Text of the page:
Posted by: mdegeorge | July 28, 2011

A Major League All-Star Conundrum

After a second straight season in which the Major League Soccer all-stars have been drubbed by Manchester United, the debate has inevitably begun as to whether these showcases are still beneficial for the league.

The MLS – which doesn’t stand for Manchester Leaves ’em Splattered – is doing as well as it ever has in its two decades of existence, drawing a fan base all its own. The league is sustained not just by the high-priced designated players at the ends of their careers that it strives to attract, but also by home-grown young talent and foreign players mostly from the Western Hemisphere very much in their primes. The league has developed a class of stars that is able to sustain the league’s popularity, growing markets that remain small but boast intensely loyal fanbases.

Is the dominance by Ryan Giggs and his Manchester United mates over the MLS All-Stars helping build the sport in the States? (Courtesy of Creative Commons.)

When it comes to an all-star game, a stadium like Red Bull Arena, which seats 25,000, could easily be filled by fans of just the best in the MLS. There are plenty to choose from as the league continues to expand, making the East vs. West format all the more enticing. After all, a match against international opponents limits the number of MLS’s best that can see the field, and most of those that aren’t named David Beckham and playing against the team that made them famous are limited to 45 minutes of less. The E-W format allows more of the players the fans vote in to see time on the pitcher and is a more representative contest to showcase the league.

An All-MLS All-Star game also provides a more competitive match, with both teams similarly disadvantaged by the lack of playing time. Instead of what appears like a compulsory demolition by one of the big teams, the two teams of MLS’s best that are similarly disadvantaged by a lack of practice time together could play each other more evenly. It would produce a more even and entertaining game than a glorified Man U training session.

But the MLS All-Star extravaganza is, and probably will remain for the foreseeable future, more a demonstration of the sport than the league. An E-W game would fill the stands, but it would do so with less ease than a marquee opponent like Manchester United provides. It would also suffer in the television ratings. I, for one, am much more likely to tune in knowing that I get a sneak peak at the preseason training habits of a major European club.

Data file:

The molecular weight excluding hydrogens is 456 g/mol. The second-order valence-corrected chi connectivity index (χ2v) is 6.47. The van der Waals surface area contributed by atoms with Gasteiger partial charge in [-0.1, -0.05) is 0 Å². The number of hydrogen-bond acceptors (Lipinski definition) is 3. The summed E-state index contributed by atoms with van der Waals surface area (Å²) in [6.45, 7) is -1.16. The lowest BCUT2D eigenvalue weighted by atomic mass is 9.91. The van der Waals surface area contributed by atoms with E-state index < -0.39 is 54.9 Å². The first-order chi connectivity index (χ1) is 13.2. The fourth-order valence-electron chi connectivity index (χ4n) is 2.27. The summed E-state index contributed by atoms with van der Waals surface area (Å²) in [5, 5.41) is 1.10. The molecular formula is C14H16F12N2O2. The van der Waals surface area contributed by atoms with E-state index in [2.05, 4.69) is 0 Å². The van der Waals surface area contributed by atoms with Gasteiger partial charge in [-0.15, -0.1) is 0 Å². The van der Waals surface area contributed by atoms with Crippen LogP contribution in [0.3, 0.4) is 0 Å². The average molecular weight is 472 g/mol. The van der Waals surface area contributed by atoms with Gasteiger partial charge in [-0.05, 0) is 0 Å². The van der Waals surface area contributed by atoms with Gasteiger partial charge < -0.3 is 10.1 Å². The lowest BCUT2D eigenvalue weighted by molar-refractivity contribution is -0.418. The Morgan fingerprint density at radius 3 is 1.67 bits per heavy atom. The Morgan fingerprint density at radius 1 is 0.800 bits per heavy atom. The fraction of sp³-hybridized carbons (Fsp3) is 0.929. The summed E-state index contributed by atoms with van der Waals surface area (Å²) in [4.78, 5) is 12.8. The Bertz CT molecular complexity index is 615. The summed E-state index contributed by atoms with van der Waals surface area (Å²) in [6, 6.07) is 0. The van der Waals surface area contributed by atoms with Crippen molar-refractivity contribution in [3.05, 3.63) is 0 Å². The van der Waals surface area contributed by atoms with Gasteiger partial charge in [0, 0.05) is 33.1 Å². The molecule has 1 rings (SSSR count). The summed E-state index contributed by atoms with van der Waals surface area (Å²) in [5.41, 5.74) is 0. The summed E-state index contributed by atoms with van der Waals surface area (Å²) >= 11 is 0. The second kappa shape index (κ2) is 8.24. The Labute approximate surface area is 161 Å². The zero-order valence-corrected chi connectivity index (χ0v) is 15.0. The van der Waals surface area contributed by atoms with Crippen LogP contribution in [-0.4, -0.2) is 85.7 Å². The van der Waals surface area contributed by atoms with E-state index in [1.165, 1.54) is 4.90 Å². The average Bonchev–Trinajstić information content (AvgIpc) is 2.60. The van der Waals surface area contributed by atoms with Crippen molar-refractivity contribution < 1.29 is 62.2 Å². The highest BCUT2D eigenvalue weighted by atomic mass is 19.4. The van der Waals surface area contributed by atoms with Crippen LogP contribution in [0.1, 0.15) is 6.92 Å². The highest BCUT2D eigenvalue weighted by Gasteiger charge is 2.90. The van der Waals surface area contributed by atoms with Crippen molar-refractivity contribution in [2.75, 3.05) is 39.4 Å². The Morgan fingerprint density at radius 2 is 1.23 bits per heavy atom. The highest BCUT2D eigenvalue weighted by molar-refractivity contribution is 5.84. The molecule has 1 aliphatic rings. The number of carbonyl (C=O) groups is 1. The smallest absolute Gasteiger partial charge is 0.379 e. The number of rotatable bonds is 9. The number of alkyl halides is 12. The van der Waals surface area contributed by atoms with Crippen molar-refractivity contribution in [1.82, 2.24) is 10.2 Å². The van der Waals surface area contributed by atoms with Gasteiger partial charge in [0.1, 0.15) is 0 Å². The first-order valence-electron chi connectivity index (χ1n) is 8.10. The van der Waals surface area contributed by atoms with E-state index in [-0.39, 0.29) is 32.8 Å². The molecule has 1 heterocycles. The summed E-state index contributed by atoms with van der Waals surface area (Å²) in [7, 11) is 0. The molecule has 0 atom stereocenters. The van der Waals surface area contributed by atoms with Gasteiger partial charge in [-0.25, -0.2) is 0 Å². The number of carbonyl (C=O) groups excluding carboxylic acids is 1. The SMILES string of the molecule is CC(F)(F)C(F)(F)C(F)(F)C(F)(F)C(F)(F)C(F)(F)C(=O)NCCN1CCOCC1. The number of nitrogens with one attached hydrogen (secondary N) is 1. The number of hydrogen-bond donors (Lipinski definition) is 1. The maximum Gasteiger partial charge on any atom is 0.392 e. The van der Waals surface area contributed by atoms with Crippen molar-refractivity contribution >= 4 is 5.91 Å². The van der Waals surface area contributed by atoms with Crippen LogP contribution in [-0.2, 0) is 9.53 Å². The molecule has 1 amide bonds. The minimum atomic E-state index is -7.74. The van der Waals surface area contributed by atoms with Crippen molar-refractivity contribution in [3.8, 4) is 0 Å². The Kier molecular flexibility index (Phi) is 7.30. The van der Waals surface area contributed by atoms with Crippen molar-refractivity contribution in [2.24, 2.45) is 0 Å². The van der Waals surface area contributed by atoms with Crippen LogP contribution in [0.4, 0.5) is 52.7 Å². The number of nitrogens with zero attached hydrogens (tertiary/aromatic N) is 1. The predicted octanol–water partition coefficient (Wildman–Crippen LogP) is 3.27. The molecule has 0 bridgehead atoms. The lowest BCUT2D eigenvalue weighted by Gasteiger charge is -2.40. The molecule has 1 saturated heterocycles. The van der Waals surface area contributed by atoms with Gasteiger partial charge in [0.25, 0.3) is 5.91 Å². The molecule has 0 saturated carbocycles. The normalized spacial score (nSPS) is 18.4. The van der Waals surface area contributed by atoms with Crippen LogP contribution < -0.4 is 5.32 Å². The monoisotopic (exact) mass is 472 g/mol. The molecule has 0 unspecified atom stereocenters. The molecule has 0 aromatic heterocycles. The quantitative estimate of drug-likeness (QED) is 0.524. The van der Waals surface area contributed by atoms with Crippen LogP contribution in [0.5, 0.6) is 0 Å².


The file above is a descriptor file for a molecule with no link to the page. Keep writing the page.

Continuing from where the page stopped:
The name of the game in the States remains growing the brand and the sport; placing the best of MLS next to the best of the world in clubs like Man U. I’d venture to say that a majority of the fans interested in the All-Star tilt are not only because the major European club is involved, but they also likely came to MLS after being a fan of a major European club like Man U to begin with.

The MLS vs. The World notion doesn’t need an overhaul; it just needs a tweak. Maybe a team like Manchester United is proving to be too far above the level of the league, producing back to back lopsided results (4-0 Wednesday, 5-2 last year). It may be a sufficiently entertaining though less intimidating EPL team like Everton – who the 2009 All-Stars lost to on penalty kicks after a 1-1 finish – or a marketable team from another league such as Italy that may be a more suitable opponent for the league. The search for opposition is tricky, as most teams that are probably on the MLS’s level don’t make the trip across the Atlantic, while those that do are, like Man U, far superior. The answer might lie in a team like Inter or Milan, teams willing to make the voyage overseas on a regular basis. A better balance between players testing themselves and actually being able to deliver some kind of result should be struck.

For now, though, the MLS All-Star format is fine the way it is. The final score is less important than the final effect the game has for the league and the sport in the States.

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